Maine Families for Vaccines PAC
 

Protect our schools:

Vote NO.

 
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“Vaccines save lives; fear endangers them. It's a simple message parents need to keep hearing.”

— journalist Jeffrey Kluger, author of Splendid Solution: Jonas Salk and the Conquest of Polio

7th

highest rate of vaccine exemptions in the nation

Maine is one of 17 states in which families of school-aged children may request an exemption from school-required immunizations based on religious and philosophical beliefs.

 

5.6%

of maine kindergartners are not vaccinated

Only 0.3% of Maine kindergarten parents requested medical exemptions in the 2017-2018 school year. Non-medical exemptions were requested nearly 17 times more.

 
 

8

deadly diseases that threaten our health

High community immunity is created in schools and public spaces when children are immunized at high enough levels to prevent the spread of diseases including measles, mumps, rubella, polio, chicken pox, tetanus, diphtheria, and pertussis.

The Issue

Low vaccination rates put children and other vulnerable people, including individuals who are immunosuppressed due to transplants or chemotherapy, at risk for contracting deadly diseases. These illnesses, which include measles, mumps, rubella, polio, chicken pox, tetanus, diphtheria, and pertussis, are entirely preventable. When even a few parents refuse to vaccinate their children because they’ve bought into rumors, myths, and bad science, they put us all at risk.

Outbreaks in Maine

 

pertussis

13 schools in Cumberland, Hancock, Waldo, Penobscot, and York counties had outbreaks of pertussis, or whooping cough. This included Sanford and Cumberland schools, among others, and three daycare centers in York County.
 

Chicken pox

A daycare in Westbrook had an outbreak that affected several children, including a five-month old baby. Infants too young to vaccinate were not allowed to attend daycare for over a month. A case was also reported in a Waterboro middle school.

mumps

Outbreaks occurred among college students in 2016 at the University of Southern Maine, Bates College, and Bowdoin College. Other than one reported case in 2013, Maine had not experienced an outbreak of mumps since 2007.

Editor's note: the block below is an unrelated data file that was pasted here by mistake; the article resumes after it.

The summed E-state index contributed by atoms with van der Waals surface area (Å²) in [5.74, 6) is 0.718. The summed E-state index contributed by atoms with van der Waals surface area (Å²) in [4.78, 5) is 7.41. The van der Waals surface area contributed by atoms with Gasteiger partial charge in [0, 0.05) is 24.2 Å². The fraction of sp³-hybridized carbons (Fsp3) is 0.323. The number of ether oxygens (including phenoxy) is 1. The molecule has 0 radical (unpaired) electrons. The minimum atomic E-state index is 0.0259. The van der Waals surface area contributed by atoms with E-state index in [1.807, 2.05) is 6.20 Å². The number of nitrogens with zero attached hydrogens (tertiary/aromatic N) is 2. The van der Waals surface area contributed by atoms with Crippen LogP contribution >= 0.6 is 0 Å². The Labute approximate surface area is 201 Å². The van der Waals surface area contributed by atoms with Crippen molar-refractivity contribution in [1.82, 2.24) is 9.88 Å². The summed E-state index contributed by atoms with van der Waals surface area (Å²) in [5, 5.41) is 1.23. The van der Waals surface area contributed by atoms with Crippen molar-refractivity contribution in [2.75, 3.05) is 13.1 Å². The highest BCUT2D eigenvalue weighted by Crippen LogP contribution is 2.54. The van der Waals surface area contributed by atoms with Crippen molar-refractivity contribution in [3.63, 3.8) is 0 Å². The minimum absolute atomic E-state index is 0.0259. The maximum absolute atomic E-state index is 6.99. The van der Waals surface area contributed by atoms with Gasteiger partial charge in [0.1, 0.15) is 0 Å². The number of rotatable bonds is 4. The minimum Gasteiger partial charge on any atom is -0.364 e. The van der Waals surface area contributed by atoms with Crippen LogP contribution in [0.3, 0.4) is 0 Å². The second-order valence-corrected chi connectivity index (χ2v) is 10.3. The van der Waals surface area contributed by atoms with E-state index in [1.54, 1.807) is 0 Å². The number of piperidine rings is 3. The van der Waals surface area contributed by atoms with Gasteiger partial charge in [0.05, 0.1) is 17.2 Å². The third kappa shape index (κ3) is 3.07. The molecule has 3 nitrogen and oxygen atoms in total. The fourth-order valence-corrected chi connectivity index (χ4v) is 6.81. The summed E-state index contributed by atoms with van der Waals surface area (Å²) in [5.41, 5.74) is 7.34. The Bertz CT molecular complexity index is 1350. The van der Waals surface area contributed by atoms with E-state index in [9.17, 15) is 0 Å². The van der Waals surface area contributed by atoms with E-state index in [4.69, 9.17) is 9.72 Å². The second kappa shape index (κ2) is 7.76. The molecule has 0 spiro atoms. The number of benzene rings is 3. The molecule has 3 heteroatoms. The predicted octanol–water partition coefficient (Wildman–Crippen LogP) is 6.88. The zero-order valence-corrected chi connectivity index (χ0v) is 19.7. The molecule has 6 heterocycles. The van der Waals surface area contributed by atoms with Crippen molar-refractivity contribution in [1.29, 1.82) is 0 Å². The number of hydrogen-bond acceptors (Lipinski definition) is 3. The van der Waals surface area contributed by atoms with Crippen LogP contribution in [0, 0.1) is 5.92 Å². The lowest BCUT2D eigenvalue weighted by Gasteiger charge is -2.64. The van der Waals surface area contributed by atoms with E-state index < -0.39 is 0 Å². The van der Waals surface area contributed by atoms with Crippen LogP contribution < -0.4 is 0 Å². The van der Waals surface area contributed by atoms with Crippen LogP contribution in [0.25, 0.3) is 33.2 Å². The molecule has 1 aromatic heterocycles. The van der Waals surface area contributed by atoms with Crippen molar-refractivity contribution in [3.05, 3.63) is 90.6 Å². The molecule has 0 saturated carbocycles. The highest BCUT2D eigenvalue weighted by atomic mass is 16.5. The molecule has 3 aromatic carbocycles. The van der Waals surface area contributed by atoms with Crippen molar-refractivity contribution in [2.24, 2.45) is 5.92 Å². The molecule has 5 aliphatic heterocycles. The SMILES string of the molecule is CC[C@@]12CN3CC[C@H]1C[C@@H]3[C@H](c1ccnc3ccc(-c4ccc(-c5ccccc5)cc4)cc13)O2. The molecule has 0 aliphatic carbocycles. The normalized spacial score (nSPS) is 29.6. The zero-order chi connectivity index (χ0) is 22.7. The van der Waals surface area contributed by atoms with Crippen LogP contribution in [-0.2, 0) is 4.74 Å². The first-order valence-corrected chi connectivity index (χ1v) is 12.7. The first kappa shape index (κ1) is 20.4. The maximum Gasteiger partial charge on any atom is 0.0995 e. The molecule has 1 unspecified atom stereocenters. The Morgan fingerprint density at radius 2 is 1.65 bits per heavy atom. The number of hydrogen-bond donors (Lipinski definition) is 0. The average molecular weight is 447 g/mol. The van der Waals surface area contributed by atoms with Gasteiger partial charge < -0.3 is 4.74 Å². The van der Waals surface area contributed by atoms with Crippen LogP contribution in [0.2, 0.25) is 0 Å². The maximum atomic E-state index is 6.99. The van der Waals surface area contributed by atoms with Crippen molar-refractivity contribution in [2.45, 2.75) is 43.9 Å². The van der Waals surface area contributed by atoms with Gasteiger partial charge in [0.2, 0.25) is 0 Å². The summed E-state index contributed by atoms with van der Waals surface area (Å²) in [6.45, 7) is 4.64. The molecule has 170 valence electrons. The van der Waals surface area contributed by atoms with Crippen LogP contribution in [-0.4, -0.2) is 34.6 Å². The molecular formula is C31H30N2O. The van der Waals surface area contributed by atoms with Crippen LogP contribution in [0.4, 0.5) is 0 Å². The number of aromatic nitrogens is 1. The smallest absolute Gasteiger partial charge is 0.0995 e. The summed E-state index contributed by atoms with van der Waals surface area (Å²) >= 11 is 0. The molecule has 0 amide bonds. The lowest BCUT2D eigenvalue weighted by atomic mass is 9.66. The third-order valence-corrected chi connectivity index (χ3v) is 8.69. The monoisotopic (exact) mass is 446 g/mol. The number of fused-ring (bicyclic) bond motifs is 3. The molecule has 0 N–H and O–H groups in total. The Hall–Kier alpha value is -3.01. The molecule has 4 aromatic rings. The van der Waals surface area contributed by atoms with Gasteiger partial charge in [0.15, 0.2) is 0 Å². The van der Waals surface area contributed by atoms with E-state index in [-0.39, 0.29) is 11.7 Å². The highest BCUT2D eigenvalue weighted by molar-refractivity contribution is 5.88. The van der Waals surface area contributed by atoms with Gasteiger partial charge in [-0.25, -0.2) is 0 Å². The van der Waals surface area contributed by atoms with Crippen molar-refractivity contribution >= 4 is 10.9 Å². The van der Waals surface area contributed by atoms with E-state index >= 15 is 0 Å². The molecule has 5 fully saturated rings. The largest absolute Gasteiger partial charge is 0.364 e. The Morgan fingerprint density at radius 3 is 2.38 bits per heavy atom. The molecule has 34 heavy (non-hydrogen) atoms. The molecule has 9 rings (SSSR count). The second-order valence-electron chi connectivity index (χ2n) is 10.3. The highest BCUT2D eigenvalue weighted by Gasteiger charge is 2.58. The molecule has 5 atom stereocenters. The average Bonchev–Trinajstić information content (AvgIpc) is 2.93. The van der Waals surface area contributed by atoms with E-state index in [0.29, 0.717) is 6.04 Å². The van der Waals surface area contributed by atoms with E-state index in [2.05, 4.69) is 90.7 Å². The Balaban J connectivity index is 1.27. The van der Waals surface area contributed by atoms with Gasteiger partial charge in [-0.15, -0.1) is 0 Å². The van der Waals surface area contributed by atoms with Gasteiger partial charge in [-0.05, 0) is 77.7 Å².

Measles

Outbreaks are spreading like wildfire in Oregon and Washington state, which both allow parents to opt out of vaccinating for philosophical reasons. Measles can be deadly and is seriously contagious: an unvaccinated person has a 90% chance of catching measles just by being near someone who has it. In 2017, Maine had its first case of reported measles in two decades.

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Ensuring that children are immunized as a condition of school entry is common sense, constitutional, critical for protecting our public schools, and widely supported by the constituents of Maine.
— The Maine Immunization Coalition
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LD 798: The Law

LD 798: An Act to Protect Maine Children and Students from Preventable Diseases by Repealing Certain Exemptions from the Laws Governing Immunization Requirements was signed into law in 2019. It makes schools safer for our most vulnerable kids by ending non-medical exemptions to school-required vaccines. The law retains currently defined medical exemptions but removes "philosophical reasons" and "religious belief" from the exemption language from both Maine State Statute and DHHS/DOE Joint Rule

The constitutionality of immunization as a condition of school entry has been supported in numerous cases. Specifically, it does not infringe on rights to education—in fact, in reinforces the right to education by protecting schoolchildren from disease, a precondition of the education to which they are entitled.

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The removal of philosophical belief and religious exemptions for school-required immunizations:

  1. Ensures a safe learning environment for all children, including those who cannot receive immunizations and those who are at risk for severe side effects to vaccine-preventable disease.

  2. Results in fewer missed school days from preventable outbreaks.

  3. Allows school administrators, school boards, and nurses to adequately protect students from preventable disease.

 We used a data visualization tool created by FRED: A Framework for Reconstructing Epidemiological Dynamics, an agent-based modeling system developed by the Pitt Public Health Dynamics Laboratory. It shows how vaccine-preventable diseases could spread in Maine's Cumberland County if vaccine rates keep dropping without common sense laws requiring immunization as a condition for school entry.